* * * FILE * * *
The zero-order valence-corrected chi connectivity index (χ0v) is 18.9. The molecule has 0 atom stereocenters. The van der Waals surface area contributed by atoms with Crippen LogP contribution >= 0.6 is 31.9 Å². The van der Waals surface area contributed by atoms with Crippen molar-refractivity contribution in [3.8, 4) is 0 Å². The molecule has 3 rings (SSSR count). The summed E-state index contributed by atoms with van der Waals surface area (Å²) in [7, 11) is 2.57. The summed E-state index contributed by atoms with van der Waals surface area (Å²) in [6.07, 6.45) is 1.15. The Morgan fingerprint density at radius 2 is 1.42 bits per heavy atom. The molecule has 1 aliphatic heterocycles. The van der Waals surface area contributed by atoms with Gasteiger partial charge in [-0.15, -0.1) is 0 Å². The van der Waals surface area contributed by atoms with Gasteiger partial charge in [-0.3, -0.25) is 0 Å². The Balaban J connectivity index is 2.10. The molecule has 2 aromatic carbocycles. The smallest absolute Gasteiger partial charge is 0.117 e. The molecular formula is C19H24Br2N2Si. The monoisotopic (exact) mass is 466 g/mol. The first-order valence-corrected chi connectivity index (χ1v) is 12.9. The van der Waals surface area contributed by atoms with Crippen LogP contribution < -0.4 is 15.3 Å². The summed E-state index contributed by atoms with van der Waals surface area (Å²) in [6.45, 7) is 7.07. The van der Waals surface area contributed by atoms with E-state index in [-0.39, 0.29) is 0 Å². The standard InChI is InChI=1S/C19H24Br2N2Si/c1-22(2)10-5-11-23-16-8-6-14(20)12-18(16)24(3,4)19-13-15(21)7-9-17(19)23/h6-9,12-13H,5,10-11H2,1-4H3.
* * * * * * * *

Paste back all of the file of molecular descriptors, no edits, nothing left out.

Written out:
The zero-order valence-corrected chi connectivity index (χ0v) is 18.9. The molecule has 0 atom stereocenters. The van der Waals surface area contributed by atoms with Crippen LogP contribution >= 0.6 is 31.9 Å². The van der Waals surface area contributed by atoms with Crippen molar-refractivity contribution in [3.8, 4) is 0 Å². The molecule has 3 rings (SSSR count). The summed E-state index contributed by atoms with van der Waals surface area (Å²) in [7, 11) is 2.57. The summed E-state index contributed by atoms with van der Waals surface area (Å²) in [6.07, 6.45) is 1.15. The Morgan fingerprint density at radius 2 is 1.42 bits per heavy atom. The molecule has 1 aliphatic heterocycles. The van der Waals surface area contributed by atoms with Gasteiger partial charge in [-0.15, -0.1) is 0 Å². The van der Waals surface area contributed by atoms with Gasteiger partial charge in [-0.3, -0.25) is 0 Å². The Balaban J connectivity index is 2.10. The molecule has 2 aromatic carbocycles. The smallest absolute Gasteiger partial charge is 0.117 e. The molecular formula is C19H24Br2N2Si. The monoisotopic (exact) mass is 466 g/mol. The first-order valence-corrected chi connectivity index (χ1v) is 12.9. The van der Waals surface area contributed by atoms with Crippen LogP contribution < -0.4 is 15.3 Å². The summed E-state index contributed by atoms with van der Waals surface area (Å²) in [6.45, 7) is 7.07. The van der Waals surface area contributed by atoms with E-state index in [-0.39, 0.29) is 0 Å². The standard InChI is InChI=1S/C19H24Br2N2Si/c1-22(2)10-5-11-23-16-8-6-14(20)12-18(16)24(3,4)19-13-15(21)7-9-17(19)23/h6-9,12-13H,5,10-11H2,1-4H3.